Wales' second tier of rugby, the Welsh Premiership, have decided to change the scoring system in their league, to encourage entertaining running rugby.
Under the trial system tries are increased from five to six points in value, while penalty kicks and drop goal values have been reduced to two points rather than three.
The move will surely be welcomed by those looking to see more try action in the months ahead and there are two points as to how this may improve the game.
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Point one is that teams who rely on a big pack to force penalties in the other team's half will no longer be all powerful. Meanwhile, teams that score tries but don’t play the pragmatic game as well will have more of a chance to beat teams who play up the jumper rugby.
The general point is its fairer, teams will have to out play their opposite team rather than try and play the referee.
The main benefit of this scoring trial however is that it will bring a more entertaining variety of rugby to the pitch. This will work well for the second tier teams as more exciting games will attract the larger crowds that have been lacking for many Welsh premiership teams.
Neath forwards coach and former Wales international Gareth Llewellyn told BBC Wales:
“I'm not sure it will change the game that much, just make it a bit more positive in the scoring zone so people will not just take two points when you can get eight for a converted try.”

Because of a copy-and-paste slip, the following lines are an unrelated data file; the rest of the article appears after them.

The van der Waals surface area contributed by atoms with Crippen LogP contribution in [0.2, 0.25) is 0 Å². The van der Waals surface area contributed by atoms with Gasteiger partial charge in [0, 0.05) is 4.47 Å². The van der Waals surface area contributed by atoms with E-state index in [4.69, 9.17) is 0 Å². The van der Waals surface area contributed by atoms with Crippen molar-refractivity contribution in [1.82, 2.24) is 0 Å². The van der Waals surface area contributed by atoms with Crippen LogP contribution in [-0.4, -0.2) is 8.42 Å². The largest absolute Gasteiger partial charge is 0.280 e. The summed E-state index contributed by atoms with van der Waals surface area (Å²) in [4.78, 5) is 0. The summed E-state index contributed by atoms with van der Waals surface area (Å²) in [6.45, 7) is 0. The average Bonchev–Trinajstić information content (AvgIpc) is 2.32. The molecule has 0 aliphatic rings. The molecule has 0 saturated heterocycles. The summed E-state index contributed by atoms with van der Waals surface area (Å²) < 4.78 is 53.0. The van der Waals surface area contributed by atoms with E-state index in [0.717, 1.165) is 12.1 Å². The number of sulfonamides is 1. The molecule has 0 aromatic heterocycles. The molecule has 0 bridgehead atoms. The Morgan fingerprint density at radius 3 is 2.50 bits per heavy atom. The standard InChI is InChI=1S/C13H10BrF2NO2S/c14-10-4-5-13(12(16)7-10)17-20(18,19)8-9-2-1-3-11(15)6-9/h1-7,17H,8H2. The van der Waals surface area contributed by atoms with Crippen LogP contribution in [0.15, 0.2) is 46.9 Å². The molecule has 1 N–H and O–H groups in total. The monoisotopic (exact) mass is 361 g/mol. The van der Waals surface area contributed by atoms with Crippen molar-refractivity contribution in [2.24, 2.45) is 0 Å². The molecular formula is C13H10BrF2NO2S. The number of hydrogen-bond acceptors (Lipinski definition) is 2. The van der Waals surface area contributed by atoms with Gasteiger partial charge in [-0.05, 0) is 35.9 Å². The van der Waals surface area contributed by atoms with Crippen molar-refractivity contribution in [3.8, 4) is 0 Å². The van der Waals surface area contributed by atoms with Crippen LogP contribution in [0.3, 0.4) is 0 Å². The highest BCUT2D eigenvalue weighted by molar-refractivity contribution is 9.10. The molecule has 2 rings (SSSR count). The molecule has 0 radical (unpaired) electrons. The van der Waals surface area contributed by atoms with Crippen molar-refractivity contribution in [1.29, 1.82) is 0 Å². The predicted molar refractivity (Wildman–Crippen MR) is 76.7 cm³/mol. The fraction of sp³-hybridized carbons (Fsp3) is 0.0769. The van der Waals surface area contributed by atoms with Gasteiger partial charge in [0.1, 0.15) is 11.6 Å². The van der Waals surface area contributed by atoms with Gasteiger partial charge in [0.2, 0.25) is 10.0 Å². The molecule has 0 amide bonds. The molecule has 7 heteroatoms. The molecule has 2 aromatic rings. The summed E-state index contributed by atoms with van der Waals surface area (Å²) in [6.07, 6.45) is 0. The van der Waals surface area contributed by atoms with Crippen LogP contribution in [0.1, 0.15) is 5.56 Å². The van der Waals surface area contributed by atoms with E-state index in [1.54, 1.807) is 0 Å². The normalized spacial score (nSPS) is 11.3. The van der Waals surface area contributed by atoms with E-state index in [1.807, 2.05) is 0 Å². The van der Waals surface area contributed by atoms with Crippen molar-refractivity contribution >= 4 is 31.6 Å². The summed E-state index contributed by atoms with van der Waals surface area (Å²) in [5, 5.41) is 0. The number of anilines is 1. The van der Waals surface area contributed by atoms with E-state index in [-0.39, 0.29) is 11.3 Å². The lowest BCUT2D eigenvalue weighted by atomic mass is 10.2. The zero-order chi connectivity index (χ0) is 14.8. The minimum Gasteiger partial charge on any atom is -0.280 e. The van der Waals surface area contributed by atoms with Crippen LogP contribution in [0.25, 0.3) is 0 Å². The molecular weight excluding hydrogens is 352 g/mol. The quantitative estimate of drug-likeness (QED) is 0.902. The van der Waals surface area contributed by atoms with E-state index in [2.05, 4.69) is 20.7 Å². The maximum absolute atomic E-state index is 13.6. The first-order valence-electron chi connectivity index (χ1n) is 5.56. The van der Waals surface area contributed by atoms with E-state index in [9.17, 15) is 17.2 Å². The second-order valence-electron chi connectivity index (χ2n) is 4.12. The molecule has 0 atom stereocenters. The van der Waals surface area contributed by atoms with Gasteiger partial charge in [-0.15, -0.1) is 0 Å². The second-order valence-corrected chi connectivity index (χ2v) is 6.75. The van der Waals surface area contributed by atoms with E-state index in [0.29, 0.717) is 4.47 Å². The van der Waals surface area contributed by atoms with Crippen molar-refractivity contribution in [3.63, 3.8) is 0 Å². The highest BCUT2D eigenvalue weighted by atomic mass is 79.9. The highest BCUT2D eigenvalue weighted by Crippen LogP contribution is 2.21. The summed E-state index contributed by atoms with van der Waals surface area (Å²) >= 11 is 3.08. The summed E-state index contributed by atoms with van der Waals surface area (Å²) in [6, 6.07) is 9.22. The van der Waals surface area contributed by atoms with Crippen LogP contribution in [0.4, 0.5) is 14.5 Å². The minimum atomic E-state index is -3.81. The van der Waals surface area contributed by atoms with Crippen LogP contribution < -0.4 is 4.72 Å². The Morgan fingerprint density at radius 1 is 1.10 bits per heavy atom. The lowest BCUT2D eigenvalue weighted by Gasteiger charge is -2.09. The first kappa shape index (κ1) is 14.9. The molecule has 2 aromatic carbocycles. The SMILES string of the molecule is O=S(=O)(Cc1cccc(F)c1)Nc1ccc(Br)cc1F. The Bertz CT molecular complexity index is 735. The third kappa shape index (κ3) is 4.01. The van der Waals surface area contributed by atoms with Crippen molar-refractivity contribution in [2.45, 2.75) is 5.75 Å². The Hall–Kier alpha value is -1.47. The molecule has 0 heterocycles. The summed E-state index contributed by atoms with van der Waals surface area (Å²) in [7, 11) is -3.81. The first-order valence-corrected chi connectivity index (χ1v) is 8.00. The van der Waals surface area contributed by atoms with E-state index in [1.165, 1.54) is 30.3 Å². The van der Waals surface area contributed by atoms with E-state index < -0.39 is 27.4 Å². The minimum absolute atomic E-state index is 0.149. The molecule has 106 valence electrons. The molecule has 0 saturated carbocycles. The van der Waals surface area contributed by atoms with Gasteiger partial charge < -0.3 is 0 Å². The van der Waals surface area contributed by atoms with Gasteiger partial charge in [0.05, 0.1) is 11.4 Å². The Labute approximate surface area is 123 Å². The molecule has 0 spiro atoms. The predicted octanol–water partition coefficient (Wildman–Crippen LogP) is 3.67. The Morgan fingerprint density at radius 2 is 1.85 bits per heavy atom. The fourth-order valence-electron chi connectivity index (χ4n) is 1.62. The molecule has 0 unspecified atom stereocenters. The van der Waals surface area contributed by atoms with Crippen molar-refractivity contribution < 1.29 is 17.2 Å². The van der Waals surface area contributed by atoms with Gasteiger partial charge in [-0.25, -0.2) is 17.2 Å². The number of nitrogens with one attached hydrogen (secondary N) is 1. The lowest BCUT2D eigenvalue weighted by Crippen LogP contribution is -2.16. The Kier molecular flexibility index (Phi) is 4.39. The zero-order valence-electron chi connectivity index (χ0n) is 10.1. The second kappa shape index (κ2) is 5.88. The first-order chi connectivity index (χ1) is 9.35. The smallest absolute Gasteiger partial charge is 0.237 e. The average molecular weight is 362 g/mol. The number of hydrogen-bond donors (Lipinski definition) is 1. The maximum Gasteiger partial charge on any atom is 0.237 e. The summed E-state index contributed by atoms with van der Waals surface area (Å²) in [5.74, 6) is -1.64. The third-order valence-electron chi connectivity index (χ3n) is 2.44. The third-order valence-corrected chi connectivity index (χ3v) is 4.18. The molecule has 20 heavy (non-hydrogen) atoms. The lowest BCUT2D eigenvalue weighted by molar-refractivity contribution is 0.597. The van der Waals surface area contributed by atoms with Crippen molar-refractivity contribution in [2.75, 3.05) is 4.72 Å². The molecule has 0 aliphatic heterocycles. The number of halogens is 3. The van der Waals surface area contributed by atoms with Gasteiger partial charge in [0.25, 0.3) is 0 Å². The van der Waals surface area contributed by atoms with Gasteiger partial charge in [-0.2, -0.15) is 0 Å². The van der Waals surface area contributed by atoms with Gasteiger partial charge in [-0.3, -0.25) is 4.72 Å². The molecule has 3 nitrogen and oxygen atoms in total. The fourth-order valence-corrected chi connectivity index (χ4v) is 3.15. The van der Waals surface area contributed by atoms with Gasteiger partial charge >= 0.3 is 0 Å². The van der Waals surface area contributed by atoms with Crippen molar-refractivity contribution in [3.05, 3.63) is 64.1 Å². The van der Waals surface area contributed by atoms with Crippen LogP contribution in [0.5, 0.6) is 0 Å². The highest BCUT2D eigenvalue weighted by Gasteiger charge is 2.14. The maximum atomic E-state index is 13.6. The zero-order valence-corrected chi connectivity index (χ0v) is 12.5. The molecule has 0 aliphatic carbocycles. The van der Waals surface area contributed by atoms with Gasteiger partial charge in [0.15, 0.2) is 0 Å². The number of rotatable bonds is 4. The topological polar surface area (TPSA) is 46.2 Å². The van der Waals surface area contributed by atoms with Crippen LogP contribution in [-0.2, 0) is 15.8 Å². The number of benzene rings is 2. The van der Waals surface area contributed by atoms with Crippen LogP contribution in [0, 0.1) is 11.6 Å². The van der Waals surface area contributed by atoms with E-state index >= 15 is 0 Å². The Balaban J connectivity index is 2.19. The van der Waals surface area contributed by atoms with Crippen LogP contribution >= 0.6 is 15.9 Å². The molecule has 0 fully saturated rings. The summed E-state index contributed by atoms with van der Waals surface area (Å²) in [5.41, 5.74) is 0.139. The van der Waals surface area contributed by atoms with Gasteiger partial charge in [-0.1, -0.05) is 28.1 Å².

This will mean teams are more likely to kick to the corner for a line out, or take a scrum, than go for the post, which is the norm at the moment for most teams.
With a hopeful shift towards more positive rugby, we may also see the return of the rarer breed of fly-half.
The running footballer who may not be able to kick a goal form the halfway line, but could make a break there and run a try in.
If this change was to come at international level there is a chance that players who have been side lined due to their unpredictable playing style may well make a return. Players like James Hook, Danny Cipriani and François Trinh-Duc may well go back to pulling the strings of their respective teams.
At the moment defense is king, whereas under this score adjustment it would behove coaches to spend more time developing strategies to unpick other teams' defenses than working on making their own ironclad.
It would certainly be nice to see games like some that were seen in the nineties with score lines of 38-20.
I was watching Stephen Jones reminisce last night about some of the best games he been involved in, or seen, and all I could think is even in heartbreaking losses to New Zealand the Wales score line was something like 50 point to 30.
Where as in Wales' last victory over South Africa the score line was 12-6. A masterfully engineered victory yes, but not quite a pulse raiser. It will be interesting to see how this score adjustment impacts the game.